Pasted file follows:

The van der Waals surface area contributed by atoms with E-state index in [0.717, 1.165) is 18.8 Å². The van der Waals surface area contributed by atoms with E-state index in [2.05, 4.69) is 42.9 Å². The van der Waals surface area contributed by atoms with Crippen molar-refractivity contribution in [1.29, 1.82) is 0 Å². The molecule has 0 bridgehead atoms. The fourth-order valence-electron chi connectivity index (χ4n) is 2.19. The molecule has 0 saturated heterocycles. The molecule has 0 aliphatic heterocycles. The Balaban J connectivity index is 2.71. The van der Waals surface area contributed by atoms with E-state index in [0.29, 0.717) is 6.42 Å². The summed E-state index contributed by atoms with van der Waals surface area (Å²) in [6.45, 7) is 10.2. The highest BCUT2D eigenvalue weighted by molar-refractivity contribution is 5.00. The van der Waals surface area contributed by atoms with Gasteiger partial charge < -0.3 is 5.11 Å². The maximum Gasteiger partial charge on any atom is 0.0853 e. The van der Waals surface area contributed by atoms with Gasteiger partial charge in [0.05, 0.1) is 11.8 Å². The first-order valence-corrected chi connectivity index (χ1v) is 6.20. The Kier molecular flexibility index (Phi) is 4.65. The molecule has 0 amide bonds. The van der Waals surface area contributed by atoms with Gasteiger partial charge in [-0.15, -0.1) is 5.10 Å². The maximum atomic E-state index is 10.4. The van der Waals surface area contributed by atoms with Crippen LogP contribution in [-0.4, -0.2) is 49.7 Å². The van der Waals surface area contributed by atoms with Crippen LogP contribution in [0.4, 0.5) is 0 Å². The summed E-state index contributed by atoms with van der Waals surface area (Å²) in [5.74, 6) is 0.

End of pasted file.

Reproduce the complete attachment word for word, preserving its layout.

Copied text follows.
The van der Waals surface area contributed by atoms with E-state index in [0.717, 1.165) is 18.8 Å². The van der Waals surface area contributed by atoms with E-state index in [2.05, 4.69) is 42.9 Å². The van der Waals surface area contributed by atoms with Crippen molar-refractivity contribution in [1.29, 1.82) is 0 Å². The molecule has 0 bridgehead atoms. The fourth-order valence-electron chi connectivity index (χ4n) is 2.19. The molecule has 0 saturated heterocycles. The molecule has 0 aliphatic heterocycles. The Balaban J connectivity index is 2.71. The van der Waals surface area contributed by atoms with E-state index in [0.29, 0.717) is 6.42 Å². The summed E-state index contributed by atoms with van der Waals surface area (Å²) in [6.45, 7) is 10.2. The highest BCUT2D eigenvalue weighted by molar-refractivity contribution is 5.00. The van der Waals surface area contributed by atoms with Gasteiger partial charge < -0.3 is 5.11 Å². The maximum Gasteiger partial charge on any atom is 0.0853 e. The van der Waals surface area contributed by atoms with Gasteiger partial charge in [0.05, 0.1) is 11.8 Å². The first-order valence-corrected chi connectivity index (χ1v) is 6.20. The Kier molecular flexibility index (Phi) is 4.65. The molecule has 0 amide bonds. The van der Waals surface area contributed by atoms with Gasteiger partial charge in [-0.15, -0.1) is 5.10 Å². The maximum atomic E-state index is 10.4. The van der Waals surface area contributed by atoms with Crippen LogP contribution in [-0.4, -0.2) is 49.7 Å². The van der Waals surface area contributed by atoms with Crippen LogP contribution in [0.4, 0.5) is 0 Å². The summed E-state index contributed by atoms with van der Waals surface area (Å²) in [5.74, 6) is 0.